Surrounded by wealth and living with abundant resources in Manhattan, 12-year-old cello prodigy Reggie, lives a solitary life lacking only frequently absent parents and friends. Estranged from family, having slacker boyfriend troubles, and fired from her waitressing job, sometimes musician 23-year-old Eleanor needs a new place to live and a new job.
The Porter Wagoner Show is one of the first television programs to become a staple in many Ameriucan homes every week. It was not only the music, but the warm personality that Porter gave to all of his listeners during the 23 years he was on television. Watching the Porter Wagoner Show was like watching a portion of the Grand Ole Opry, especially in the early years when Black Draught was a sponsor (and later sponsored by a laundry detergent company) and the commercials were a part of the show.
Porter Wagoner always had the most wonderful guests and excellent regular performers to be a part of his show. Norma Jean was his female counterpart from 1961 through 1966, and many folks even to this day prefer her over Dolly Parton on his earliest programs. Of course, when Norma Jean left the show, Dolly came in after a year of different female guests were tried out on the show (which included Jeannie Seely and Dottie West, among others). Along with Norma Jean and Dolly, there was the great electric banjo sound of Buck Trent, the "Dancing Fiddle Man" Mac McGaha, and Don Hauser doing the emcee work. George Riddle also would play guitar through most of the later programs, and of course, the Porter Wagoner Trio was on there the first few years of the show's run. Speck Rhodes was on the show for much of its run beginning in 1964, and who can forget the funny phone conversations he would have with "Sadie"? After Opryland USA was completed, the Porter Wagoner Show was filmed from there in the park for many years (from different locations including the Showboat, the Roy Acuff Theatre, the television studio in the Opry House, and the Country Music USA show in the park). I saw it as a kid at the showboat in 1975, and again saw Porter a lot in person when I worked in Opryland USA in the mid-eighties.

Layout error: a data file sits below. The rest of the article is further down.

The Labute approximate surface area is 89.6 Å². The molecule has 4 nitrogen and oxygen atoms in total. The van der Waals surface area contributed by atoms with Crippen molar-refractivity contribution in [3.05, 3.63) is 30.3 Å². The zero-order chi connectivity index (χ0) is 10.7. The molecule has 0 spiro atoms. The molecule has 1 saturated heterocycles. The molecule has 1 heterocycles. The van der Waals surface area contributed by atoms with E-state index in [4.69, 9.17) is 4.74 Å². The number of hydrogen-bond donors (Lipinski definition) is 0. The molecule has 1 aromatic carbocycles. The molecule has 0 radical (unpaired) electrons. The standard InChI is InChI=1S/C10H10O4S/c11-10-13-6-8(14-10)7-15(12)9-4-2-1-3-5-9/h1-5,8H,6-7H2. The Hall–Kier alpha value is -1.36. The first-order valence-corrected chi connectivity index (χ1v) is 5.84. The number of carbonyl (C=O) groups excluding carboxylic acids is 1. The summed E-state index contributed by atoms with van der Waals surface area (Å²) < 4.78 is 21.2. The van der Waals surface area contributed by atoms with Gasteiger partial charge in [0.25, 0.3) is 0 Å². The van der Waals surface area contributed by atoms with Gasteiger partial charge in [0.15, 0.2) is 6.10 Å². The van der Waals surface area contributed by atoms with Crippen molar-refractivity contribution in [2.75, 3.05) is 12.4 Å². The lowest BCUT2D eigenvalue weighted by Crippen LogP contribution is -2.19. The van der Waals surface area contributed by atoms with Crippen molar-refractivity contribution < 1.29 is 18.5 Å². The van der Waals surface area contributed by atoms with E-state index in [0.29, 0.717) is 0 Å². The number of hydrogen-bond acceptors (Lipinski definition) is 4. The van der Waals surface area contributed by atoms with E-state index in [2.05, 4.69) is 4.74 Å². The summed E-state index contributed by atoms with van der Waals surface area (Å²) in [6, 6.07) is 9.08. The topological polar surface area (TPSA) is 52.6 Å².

This is a historic show to say the least and gave much credence to other country music shows that came before and after it. Television needs more new shows produced like this one was. I give it five stars all the way.
4 of 4 people found this review helpful.
Was this review helpful to you?